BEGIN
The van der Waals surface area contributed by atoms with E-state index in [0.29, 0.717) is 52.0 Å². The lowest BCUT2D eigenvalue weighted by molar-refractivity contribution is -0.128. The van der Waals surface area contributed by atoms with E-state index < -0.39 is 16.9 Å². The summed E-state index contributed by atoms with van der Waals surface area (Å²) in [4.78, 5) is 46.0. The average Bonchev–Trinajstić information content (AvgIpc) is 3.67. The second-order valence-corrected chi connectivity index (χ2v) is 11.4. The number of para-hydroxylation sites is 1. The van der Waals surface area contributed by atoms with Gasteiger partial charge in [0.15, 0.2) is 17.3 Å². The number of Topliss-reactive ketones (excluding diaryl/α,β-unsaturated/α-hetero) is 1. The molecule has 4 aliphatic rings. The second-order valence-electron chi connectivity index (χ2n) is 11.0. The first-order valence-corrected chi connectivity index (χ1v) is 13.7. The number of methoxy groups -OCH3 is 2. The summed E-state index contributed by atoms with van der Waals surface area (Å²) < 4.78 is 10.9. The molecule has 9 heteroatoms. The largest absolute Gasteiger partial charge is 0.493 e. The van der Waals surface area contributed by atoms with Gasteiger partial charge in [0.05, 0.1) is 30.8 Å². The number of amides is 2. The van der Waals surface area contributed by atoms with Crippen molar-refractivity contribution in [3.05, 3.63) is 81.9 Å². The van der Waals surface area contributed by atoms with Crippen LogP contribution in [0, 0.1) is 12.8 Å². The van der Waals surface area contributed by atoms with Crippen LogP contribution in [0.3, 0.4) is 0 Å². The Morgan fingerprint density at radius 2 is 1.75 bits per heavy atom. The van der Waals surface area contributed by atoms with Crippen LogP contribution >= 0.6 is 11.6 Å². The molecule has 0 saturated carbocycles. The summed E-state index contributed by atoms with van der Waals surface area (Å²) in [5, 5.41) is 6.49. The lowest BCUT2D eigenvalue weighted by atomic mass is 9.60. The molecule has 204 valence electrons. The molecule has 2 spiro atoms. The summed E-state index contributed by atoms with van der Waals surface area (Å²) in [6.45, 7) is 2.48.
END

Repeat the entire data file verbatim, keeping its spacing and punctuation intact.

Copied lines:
The van der Waals surface area contributed by atoms with E-state index in [0.29, 0.717) is 52.0 Å². The lowest BCUT2D eigenvalue weighted by molar-refractivity contribution is -0.128. The van der Waals surface area contributed by atoms with E-state index < -0.39 is 16.9 Å². The summed E-state index contributed by atoms with van der Waals surface area (Å²) in [4.78, 5) is 46.0. The average Bonchev–Trinajstić information content (AvgIpc) is 3.67. The second-order valence-corrected chi connectivity index (χ2v) is 11.4. The number of para-hydroxylation sites is 1. The van der Waals surface area contributed by atoms with Gasteiger partial charge in [0.15, 0.2) is 17.3 Å². The number of Topliss-reactive ketones (excluding diaryl/α,β-unsaturated/α-hetero) is 1. The molecule has 4 aliphatic rings. The second-order valence-electron chi connectivity index (χ2n) is 11.0. The first-order valence-corrected chi connectivity index (χ1v) is 13.7. The number of methoxy groups -OCH3 is 2. The summed E-state index contributed by atoms with van der Waals surface area (Å²) < 4.78 is 10.9. The molecule has 9 heteroatoms. The largest absolute Gasteiger partial charge is 0.493 e. The van der Waals surface area contributed by atoms with Gasteiger partial charge in [0.05, 0.1) is 30.8 Å². The number of amides is 2. The van der Waals surface area contributed by atoms with Crippen molar-refractivity contribution in [3.05, 3.63) is 81.9 Å². The van der Waals surface area contributed by atoms with Crippen LogP contribution in [0, 0.1) is 12.8 Å². The van der Waals surface area contributed by atoms with Crippen LogP contribution in [0.3, 0.4) is 0 Å². The Morgan fingerprint density at radius 2 is 1.75 bits per heavy atom. The van der Waals surface area contributed by atoms with Crippen LogP contribution >= 0.6 is 11.6 Å². The molecule has 0 saturated carbocycles. The summed E-state index contributed by atoms with van der Waals surface area (Å²) in [5, 5.41) is 6.49. The lowest BCUT2D eigenvalue weighted by atomic mass is 9.60. The molecule has 204 valence electrons. The molecule has 2 spiro atoms. The summed E-state index contributed by atoms with van der Waals surface area (Å²) in [6.45, 7) is 2.48.